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Hoosier88 11-24-2012 04:56 AM

Low SG for no apparent reason HELP!
I am fairly new to all-grain brewing having done about 5 now. I use a large cooler plumbed with a copper valve for my mash and it holds temp pretty well. I generally have been making 3 gallon batches because my brew kettle has a 5 gallon capacity. Now to my problem, today I brewed an Imperial stout with the intention of the SG being 1.091 and the FG 1.023 and an ABV of ~8.9% a week from now. I mashed 11.75lbs of grain for 60 minutes in 3.75 gallons of water at 154 F. My strike water was 168 bringing the temp of the mash to ~155, reason being I generally lose 2-3 degrees throughout the mash. When I stopped the mash the temp was 152 after 60 min. I sparged once with 3 gallons, then collected the wort for the boil. I took an initial SG reading after cooling the wort to 60 degrees and it came out at just over 1.052 far below the targeted 1.091 I was hoping for. Should I have mashed for 75min? Anyone have any thoughts on what went wrong.....

oakbarn 11-24-2012 05:01 AM

I normally Mash for 90 minutes and test with iodine which you could not do very well on a Stout. What was your final volume?

Hoosier88 11-24-2012 05:20 AM

The final volume was 3.5 gallons.

bobbrewedit 11-24-2012 05:31 AM

People say that most of the starch conversion happens in the first 30 minutes. Who crushed your grain?

duboman 11-24-2012 02:14 PM

Crush is the first thing to look at

What was your pre-boil volume? If you over sparged and your pre-boil gravity was off then you would have needed to adjust your boil time

Did you stir wort before taking your reading as some stratification occurs and you may have gotten a lite reading

The mash temp really has little effect on OG more about FG

BBL_Brewer 11-24-2012 02:21 PM


Originally Posted by oakbarn (Post 4616599)
I normally Mash for 90 minutes and test with iodine which you could not do very well on a Stout. What was your final volume?

Just dilute the sample with water to thin it out before you add the iodine.

Hoosier88 11-24-2012 02:52 PM

The grain was crushed at the local home brew shop. The guy that crushed it for me seemed to be very knowledgeable about grain. Am I looking for fine or coarse ground? I have never even really paid attention to the way it looked. As for the mash volume and sparge volume, I used the brew365.com mash and sparge volume calculator. Mash volume was approx. 3.9 gallons and the sparge volume was 3.25 gallons. The runnings were not mixed but the valve I have on the cooler dumps them into the brew pot pretty hard. I took the sample off the top, so there is a possibility that the first runnings settled to the bottom??? The pre-boil volume was 4.75 gallons.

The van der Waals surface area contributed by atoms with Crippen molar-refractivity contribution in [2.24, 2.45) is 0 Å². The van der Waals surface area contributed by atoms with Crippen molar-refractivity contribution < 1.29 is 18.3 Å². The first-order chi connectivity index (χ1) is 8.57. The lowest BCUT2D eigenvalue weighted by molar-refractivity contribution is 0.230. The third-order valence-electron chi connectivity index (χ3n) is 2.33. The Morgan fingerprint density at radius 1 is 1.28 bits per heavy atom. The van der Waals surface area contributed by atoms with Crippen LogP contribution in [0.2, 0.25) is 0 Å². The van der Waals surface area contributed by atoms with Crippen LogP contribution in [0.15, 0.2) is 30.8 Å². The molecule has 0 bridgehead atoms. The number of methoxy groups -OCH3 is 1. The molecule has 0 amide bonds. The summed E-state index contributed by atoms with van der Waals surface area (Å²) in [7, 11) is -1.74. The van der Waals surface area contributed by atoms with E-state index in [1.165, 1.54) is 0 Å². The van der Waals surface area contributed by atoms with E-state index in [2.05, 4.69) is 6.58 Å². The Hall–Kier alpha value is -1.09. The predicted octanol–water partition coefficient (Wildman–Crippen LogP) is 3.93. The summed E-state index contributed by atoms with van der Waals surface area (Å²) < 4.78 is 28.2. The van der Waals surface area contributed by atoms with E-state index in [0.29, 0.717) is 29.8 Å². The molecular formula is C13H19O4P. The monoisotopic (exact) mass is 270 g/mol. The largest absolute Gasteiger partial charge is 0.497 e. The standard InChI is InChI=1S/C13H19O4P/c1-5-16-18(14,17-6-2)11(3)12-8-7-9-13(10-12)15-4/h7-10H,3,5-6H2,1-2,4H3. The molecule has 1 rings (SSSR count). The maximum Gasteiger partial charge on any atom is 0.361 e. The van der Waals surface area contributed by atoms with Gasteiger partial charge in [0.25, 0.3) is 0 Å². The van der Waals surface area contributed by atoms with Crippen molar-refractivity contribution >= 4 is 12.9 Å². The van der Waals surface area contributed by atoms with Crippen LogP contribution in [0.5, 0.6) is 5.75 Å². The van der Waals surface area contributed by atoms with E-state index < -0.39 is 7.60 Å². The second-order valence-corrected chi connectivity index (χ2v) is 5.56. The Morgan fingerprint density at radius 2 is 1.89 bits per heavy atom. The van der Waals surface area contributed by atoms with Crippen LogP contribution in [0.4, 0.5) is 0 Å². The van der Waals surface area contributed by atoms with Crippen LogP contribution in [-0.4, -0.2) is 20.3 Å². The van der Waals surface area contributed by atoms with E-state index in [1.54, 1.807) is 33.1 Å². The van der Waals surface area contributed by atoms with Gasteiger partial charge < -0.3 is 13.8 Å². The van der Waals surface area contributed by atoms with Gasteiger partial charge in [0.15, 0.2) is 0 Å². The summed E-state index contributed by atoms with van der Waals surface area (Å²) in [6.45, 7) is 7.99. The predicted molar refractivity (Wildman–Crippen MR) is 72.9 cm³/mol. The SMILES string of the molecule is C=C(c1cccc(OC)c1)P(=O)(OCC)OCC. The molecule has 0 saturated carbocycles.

bobbrewedit 11-24-2012 04:30 PM

At a bare minimum, have him run the grain through the mill twice. You want the outer husk of each grain to be mainly intact, with every single grain crushed.

ReverseApacheMaster 11-24-2012 04:31 PM

Are you saying you took a SG reading pre-boil or post-boil? SG should be determined post-boil.

If between mash and sparge you put in over seven gallons of water how did you only get 4.75 gallons back out? I understand grain absorbs a small amount but not two gallons (maybe one gallon). When you dump the grains are you pouring out some liquid with it? Sounds like you might have some dead space in your mash tun that isn't getting drained and you're losing some sugars in that wort. If sugars are getting rinsed bu allowed to settle below where your system is pulling out runnings you might be losing a good portion there. Still doesn't seem to account for a forty point loss.

Looking at that calculator I really disagree with it. First, you should not have a gallon of deadspace in your system that it is accounting for. That's throwing out extra liquid into your kettle unless you really do have a serious deadspace issue like I discussed above. It's also suggesting way too much sparge water which results in more beer but at a lower gravity. At three gallons you should have had a SG over 1.100 and at the 3.5 gallons you should have been around 1.091 so it still seems like there's some losses somewhere in the system. If you took your SG reading pre-boil that probably accounts for the rest.

Hoosier88 11-24-2012 05:22 PM

I wasnt exactly sure what equipment loss meant in the calculator but because it was prefilled I assumed it was a standard loss. That c the amount of sparge water by almost 3 qts. My mash tun definitely does not have very much dead space if any. In the future I will change that entry to maybe .1 gal of equipment loss.That reduces the amount of sparge water by almost 3 qts. I did take the SG reading pre boil so that is probably my other issue. What is the difference between the pre boil SG and post boil SG? Just curious

I really appreciate you helping me out, thanks!

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